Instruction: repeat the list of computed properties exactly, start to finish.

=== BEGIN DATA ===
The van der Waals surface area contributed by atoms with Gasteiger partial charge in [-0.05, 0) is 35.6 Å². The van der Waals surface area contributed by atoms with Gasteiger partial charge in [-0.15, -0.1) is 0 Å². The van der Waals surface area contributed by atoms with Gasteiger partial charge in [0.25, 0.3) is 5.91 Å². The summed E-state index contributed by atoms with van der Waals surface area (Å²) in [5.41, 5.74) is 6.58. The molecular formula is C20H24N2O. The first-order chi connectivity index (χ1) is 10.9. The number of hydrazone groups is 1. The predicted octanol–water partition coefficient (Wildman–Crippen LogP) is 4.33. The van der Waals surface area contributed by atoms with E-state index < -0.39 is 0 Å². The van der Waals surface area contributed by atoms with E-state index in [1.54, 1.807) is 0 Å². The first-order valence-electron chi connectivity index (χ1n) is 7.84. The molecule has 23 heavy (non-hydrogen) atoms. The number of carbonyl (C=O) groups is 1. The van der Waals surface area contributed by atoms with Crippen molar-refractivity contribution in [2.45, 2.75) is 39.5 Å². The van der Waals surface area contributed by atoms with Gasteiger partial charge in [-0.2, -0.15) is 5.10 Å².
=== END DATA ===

The van der Waals surface area contributed by atoms with Gasteiger partial charge in [-0.05, 0) is 35.6 Å². The van der Waals surface area contributed by atoms with Gasteiger partial charge in [-0.15, -0.1) is 0 Å². The van der Waals surface area contributed by atoms with Gasteiger partial charge in [0.25, 0.3) is 5.91 Å². The summed E-state index contributed by atoms with van der Waals surface area (Å²) in [5.41, 5.74) is 6.58. The molecular formula is C20H24N2O. The first-order chi connectivity index (χ1) is 10.9. The number of hydrazone groups is 1. The predicted octanol–water partition coefficient (Wildman–Crippen LogP) is 4.33. The van der Waals surface area contributed by atoms with E-state index < -0.39 is 0 Å². The van der Waals surface area contributed by atoms with E-state index in [1.54, 1.807) is 0 Å². The first-order valence-electron chi connectivity index (χ1n) is 7.84. The molecule has 23 heavy (non-hydrogen) atoms. The number of carbonyl (C=O) groups is 1. The van der Waals surface area contributed by atoms with Crippen molar-refractivity contribution in [2.45, 2.75) is 39.5 Å². The van der Waals surface area contributed by atoms with Gasteiger partial charge in [-0.2, -0.15) is 5.10 Å².